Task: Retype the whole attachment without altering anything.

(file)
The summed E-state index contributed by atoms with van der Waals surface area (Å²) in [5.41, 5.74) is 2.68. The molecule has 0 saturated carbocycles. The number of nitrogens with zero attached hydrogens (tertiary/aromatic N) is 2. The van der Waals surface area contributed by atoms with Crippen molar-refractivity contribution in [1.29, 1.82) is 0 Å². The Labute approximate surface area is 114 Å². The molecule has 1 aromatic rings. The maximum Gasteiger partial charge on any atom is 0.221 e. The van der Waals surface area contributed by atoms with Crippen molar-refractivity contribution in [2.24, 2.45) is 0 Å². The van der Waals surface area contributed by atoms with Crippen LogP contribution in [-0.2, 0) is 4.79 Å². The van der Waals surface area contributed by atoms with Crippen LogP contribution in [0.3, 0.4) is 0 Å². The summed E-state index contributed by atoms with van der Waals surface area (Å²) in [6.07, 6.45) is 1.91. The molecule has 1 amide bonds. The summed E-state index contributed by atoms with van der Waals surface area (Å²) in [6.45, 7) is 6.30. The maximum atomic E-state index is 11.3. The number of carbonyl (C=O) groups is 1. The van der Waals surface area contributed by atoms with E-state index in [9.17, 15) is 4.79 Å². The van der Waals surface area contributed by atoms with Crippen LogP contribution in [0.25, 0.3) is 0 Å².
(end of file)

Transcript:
The summed E-state index contributed by atoms with van der Waals surface area (Å²) in [5.41, 5.74) is 2.68. The molecule has 0 saturated carbocycles. The number of nitrogens with zero attached hydrogens (tertiary/aromatic N) is 2. The van der Waals surface area contributed by atoms with Crippen molar-refractivity contribution in [1.29, 1.82) is 0 Å². The Labute approximate surface area is 114 Å². The molecule has 1 aromatic rings. The maximum Gasteiger partial charge on any atom is 0.221 e. The van der Waals surface area contributed by atoms with Crippen molar-refractivity contribution in [2.24, 2.45) is 0 Å². The van der Waals surface area contributed by atoms with Crippen LogP contribution in [-0.2, 0) is 4.79 Å². The van der Waals surface area contributed by atoms with Crippen LogP contribution in [0.3, 0.4) is 0 Å². The summed E-state index contributed by atoms with van der Waals surface area (Å²) in [6.07, 6.45) is 1.91. The molecule has 1 amide bonds. The summed E-state index contributed by atoms with van der Waals surface area (Å²) in [6.45, 7) is 6.30. The maximum atomic E-state index is 11.3. The number of carbonyl (C=O) groups is 1. The van der Waals surface area contributed by atoms with E-state index in [9.17, 15) is 4.79 Å². The van der Waals surface area contributed by atoms with Crippen LogP contribution in [0.25, 0.3) is 0 Å².